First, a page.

Omakase

Monday, January 15, 2007

Whither iPhone?

Well, I was pretty wrong on the iPhone.....for now, as it's clearly marketed as a cell phone solution. I'm amazed, though, at how the mass media hasn't yet honed in on the iPhone's wi-fi capability. I don't know when it will happen - either an enterprising hacker will figure out how to put OS X apps on the phone, or Apple will lower their guard, or Apple will take bids from GOOG, Skype, and others to be the exclusive IP calling solution, but you can be sure that people will be using the iPhone for free/inexpensive calls over wifi internet.

All in all, the iPhone looks impressive, and will surely be a success, but I don't see it as revolutionary. As far as I can tell, there are no brand new functions - just evolutions of current functions. Visual voice mail is an evolution, and tv shows and movies on a cell phone are evolutions, but maps on a cell phone? click to call from a webpage? music on a cell phone? pictures on a cell phone? wifi on a cell phone? All of these are already available (though not all in one unit (yet), with the possible exception of the Nokia N95.)

(The auto-shifting screen (vert to horiz) might be revolutionary - anybody else ever have one of those?)

Surprisingly, while initially gushing, the press has started to point out some of the non-revolutionary-ness of the iPhone, like in the title link and these:

Does the iPhone sow seeds of Apple's downfall?

Apple iPhone Will Fail in a Late, Defensive Move

The real verdict on this Apple initiative will become apparent when we see what else Apple does with this market entry. Will the iPhone be one-size fits all or will 'Lite' versions of the iPhone be introduced to hit different price points and market segments? Will non-cellular versions of the iPhone be offered (either no-radio, or wifi-only?) Will iPhone-like functionality be integrated in laptops and desktops?

If Apple's past is any guide, the answers will be "no," and Apple will be a niche player in high-end smart-phones. Right now, Apple makes basically 3 flavors of desktop computers, and 2 barely-differentiated flavors of laptops (though 3 flavors of iPods isn't so bad). The Steve has frequently compared Apple to BMW- both make premium products in a commoditized market, and both very profitably survive with only 5% of the market. I don't see any reason why the iPhone will be any different, unless Steve has a new vision for the company that he's not divulging. (Yes, dropping "Computer" from the name represents the fact that Apple is broadening in terms of markets, but not necessarily changing their approach.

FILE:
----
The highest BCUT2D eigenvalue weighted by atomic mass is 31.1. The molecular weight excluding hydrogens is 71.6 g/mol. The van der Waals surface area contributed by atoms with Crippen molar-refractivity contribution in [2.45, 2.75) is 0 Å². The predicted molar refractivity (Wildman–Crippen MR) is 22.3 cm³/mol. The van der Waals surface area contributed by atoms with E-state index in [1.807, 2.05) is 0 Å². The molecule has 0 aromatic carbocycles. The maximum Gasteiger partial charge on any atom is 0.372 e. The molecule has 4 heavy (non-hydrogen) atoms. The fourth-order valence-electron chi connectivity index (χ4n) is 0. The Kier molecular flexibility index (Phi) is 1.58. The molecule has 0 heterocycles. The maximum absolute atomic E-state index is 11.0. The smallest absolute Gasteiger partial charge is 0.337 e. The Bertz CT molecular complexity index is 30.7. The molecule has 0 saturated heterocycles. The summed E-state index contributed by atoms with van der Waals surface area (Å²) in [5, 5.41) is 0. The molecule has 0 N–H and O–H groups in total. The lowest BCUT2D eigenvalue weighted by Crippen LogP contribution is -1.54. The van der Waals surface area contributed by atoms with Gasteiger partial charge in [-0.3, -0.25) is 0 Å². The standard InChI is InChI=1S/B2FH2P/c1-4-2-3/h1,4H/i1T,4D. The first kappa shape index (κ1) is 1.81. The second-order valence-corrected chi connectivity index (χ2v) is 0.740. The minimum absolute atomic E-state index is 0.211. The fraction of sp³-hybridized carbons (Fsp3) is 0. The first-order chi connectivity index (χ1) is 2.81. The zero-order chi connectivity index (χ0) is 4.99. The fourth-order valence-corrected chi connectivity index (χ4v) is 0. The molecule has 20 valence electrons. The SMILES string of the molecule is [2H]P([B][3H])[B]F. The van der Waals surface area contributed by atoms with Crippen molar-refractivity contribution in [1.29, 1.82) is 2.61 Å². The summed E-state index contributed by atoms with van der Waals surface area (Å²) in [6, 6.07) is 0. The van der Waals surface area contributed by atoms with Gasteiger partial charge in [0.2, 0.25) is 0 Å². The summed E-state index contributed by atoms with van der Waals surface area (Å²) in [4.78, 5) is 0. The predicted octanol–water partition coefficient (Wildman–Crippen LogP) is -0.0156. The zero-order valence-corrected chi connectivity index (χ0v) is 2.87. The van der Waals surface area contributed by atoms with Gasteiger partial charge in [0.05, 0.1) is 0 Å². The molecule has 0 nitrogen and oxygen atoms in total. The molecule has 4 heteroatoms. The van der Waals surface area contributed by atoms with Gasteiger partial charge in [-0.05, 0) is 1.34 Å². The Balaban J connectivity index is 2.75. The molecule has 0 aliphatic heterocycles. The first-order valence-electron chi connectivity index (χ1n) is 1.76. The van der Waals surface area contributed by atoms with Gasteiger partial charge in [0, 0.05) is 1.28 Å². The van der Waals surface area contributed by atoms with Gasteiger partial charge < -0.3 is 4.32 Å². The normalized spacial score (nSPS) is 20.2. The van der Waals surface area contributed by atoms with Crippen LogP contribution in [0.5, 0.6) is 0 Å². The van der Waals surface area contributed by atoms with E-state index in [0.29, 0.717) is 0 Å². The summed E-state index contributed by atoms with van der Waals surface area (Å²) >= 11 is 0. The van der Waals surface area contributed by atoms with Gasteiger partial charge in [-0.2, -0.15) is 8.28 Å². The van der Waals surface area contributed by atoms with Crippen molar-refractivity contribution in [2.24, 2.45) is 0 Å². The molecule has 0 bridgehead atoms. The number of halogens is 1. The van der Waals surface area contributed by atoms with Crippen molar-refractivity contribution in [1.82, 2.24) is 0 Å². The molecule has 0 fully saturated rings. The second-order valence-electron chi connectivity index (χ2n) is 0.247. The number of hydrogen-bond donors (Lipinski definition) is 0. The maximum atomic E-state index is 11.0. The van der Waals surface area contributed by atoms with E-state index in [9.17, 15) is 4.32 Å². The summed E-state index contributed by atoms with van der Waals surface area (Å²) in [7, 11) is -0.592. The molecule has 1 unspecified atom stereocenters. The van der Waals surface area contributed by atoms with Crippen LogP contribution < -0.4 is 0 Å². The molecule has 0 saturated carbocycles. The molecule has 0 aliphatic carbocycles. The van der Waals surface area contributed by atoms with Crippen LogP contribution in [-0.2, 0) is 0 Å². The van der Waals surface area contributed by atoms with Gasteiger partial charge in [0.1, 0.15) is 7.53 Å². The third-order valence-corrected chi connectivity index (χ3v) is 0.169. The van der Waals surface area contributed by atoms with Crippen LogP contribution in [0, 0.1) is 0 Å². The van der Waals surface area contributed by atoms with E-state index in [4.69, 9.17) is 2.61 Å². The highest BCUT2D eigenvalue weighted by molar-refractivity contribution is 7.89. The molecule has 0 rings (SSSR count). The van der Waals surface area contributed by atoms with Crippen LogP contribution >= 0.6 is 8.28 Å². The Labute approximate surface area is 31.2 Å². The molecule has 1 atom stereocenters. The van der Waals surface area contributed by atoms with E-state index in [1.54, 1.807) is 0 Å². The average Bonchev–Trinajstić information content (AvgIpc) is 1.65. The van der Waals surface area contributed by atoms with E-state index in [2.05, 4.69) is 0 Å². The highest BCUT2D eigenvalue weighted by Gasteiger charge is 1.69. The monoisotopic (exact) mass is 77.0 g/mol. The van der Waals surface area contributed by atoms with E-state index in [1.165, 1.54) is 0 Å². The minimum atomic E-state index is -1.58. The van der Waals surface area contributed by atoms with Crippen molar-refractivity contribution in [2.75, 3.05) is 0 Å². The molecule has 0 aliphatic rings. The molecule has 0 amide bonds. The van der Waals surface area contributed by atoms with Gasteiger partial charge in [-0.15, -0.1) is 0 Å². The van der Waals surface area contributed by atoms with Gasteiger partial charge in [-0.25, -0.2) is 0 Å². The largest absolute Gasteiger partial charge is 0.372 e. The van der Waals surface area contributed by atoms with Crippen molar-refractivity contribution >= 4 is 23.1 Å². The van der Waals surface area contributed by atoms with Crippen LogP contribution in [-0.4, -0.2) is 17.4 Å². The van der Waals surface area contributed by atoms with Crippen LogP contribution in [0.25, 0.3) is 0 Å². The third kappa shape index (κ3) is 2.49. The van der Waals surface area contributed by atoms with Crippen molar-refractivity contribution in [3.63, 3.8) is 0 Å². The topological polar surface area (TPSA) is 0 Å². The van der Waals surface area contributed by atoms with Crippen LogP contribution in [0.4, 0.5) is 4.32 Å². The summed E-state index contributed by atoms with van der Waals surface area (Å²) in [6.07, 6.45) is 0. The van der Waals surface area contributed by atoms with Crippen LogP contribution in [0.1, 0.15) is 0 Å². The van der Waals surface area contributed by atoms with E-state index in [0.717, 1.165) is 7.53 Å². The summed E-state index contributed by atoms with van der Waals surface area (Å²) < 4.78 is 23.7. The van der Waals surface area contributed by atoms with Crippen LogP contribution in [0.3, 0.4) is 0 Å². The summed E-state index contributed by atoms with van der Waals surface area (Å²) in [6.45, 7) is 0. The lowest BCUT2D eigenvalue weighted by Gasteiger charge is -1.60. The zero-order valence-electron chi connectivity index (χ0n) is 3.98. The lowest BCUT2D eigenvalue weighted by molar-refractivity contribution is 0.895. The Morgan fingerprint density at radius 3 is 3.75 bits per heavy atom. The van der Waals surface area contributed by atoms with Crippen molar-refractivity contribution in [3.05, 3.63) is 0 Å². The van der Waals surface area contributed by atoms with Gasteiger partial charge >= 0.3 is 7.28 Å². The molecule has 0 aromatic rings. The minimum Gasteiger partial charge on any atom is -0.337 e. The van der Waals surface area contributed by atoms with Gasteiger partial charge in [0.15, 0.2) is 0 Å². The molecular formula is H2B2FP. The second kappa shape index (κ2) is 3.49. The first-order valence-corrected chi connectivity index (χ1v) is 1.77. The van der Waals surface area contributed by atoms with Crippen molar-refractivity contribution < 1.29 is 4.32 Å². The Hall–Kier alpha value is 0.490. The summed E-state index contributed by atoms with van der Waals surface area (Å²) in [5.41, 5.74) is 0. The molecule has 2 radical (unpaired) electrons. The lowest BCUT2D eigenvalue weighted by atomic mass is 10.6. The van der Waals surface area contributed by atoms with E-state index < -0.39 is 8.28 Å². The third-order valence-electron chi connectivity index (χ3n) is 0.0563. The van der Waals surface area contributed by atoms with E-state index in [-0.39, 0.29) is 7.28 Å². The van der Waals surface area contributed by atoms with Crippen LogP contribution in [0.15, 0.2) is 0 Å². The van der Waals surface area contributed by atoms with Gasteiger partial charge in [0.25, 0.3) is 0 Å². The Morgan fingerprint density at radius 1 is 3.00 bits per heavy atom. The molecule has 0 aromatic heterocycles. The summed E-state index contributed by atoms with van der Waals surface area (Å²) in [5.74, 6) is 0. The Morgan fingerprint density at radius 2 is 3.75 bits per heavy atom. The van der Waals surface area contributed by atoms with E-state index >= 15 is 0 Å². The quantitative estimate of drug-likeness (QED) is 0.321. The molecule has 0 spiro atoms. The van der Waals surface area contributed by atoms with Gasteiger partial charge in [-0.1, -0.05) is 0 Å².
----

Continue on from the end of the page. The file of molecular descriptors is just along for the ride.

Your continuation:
About a billion handsets were sold last year, and according to one article, only a million of them were smartphones. The iPhone market is really anybody with a phone and an iPod, so that million figure is low, but as great as the iPhone is, there's plenty of reasons for a user to NOT want to combine these features. (Would you rather go jogging with an iPhone or an iPod shuffle?) The iPhone sales goal is 10 million units in the first year, equating to ~5 billion dollars in revenue, which would be a HUGE success. Unlike the articles linked above, I think Apple can achieve that so this critique shouldn't be considered a criticism, but this techno-geek won't be in line for a 20th century iPhone (yes, I mean 20th), instead waiting for perhaps more innovation from v2.0 of the iPhone. (Or preferably, a video iPod with a 3.5", rotating screen.

btw: I WAS right about one thing: no iLife '07 until Leopard is released.

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With my new friends on the Great Wall of China

With my new friends on the Great Wall of China
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World sun clock

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Uncommon Man's Creed

"I do not choose to be a common man. It is my right to be uncommon -- if I can. I seek opportunity -- not security. I do not wish to be a kept citizen, humbled and dulled by having the state look after me. I wish to take the calculated risk; to dream and to build, to fail and to succeed. I refuse to barter incentive for a dole, I prefer the challenges of life to the guaranteed existence; the thrill of fulfillment to the stale calm of utopia. I will not trade freedom for beneficence, nor my dignity for a handout. I will never cower before any master, nor bend to any threat. It is my heritage to stand erect, proud, and unafraid, to think and act for myself, to enjoy the benefit of my creations, and to face the world boldly and say, "this I have done." All this is what it means to be an American." -- Anonymous